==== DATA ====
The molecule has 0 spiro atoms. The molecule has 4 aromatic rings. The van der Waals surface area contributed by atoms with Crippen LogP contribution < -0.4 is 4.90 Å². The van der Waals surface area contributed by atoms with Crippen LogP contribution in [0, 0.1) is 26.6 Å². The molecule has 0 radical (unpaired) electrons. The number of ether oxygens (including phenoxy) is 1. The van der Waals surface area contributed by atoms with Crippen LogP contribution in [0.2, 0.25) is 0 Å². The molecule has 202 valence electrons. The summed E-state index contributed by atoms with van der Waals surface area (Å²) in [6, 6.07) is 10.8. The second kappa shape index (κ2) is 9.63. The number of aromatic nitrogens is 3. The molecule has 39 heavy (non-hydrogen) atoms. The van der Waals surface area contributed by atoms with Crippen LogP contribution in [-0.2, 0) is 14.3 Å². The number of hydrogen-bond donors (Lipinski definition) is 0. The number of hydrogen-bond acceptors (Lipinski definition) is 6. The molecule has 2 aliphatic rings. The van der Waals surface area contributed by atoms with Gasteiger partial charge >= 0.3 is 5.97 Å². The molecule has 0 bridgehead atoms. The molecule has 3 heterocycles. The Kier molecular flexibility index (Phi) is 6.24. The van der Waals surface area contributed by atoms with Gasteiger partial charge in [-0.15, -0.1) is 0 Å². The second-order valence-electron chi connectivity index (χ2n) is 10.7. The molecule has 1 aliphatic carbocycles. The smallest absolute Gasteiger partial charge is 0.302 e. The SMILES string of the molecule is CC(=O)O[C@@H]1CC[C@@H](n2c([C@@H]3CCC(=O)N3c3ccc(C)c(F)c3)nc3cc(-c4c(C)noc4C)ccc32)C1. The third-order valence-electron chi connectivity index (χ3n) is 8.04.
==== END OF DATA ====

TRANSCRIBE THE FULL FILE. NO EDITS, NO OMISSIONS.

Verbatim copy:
The molecule has 0 spiro atoms. The molecule has 4 aromatic rings. The van der Waals surface area contributed by atoms with Crippen LogP contribution < -0.4 is 4.90 Å². The van der Waals surface area contributed by atoms with Crippen LogP contribution in [0, 0.1) is 26.6 Å². The molecule has 0 radical (unpaired) electrons. The number of ether oxygens (including phenoxy) is 1. The van der Waals surface area contributed by atoms with Crippen LogP contribution in [0.2, 0.25) is 0 Å². The molecule has 202 valence electrons. The summed E-state index contributed by atoms with van der Waals surface area (Å²) in [6, 6.07) is 10.8. The second kappa shape index (κ2) is 9.63. The number of aromatic nitrogens is 3. The molecule has 39 heavy (non-hydrogen) atoms. The van der Waals surface area contributed by atoms with Crippen LogP contribution in [-0.2, 0) is 14.3 Å². The number of hydrogen-bond donors (Lipinski definition) is 0. The number of hydrogen-bond acceptors (Lipinski definition) is 6. The molecule has 2 aliphatic rings. The van der Waals surface area contributed by atoms with Gasteiger partial charge >= 0.3 is 5.97 Å². The molecule has 0 bridgehead atoms. The molecule has 3 heterocycles. The Kier molecular flexibility index (Phi) is 6.24. The van der Waals surface area contributed by atoms with Gasteiger partial charge in [-0.15, -0.1) is 0 Å². The second-order valence-electron chi connectivity index (χ2n) is 10.7. The molecule has 1 aliphatic carbocycles. The smallest absolute Gasteiger partial charge is 0.302 e. The SMILES string of the molecule is CC(=O)O[C@@H]1CC[C@@H](n2c([C@@H]3CCC(=O)N3c3ccc(C)c(F)c3)nc3cc(-c4c(C)noc4C)ccc32)C1. The third-order valence-electron chi connectivity index (χ3n) is 8.04.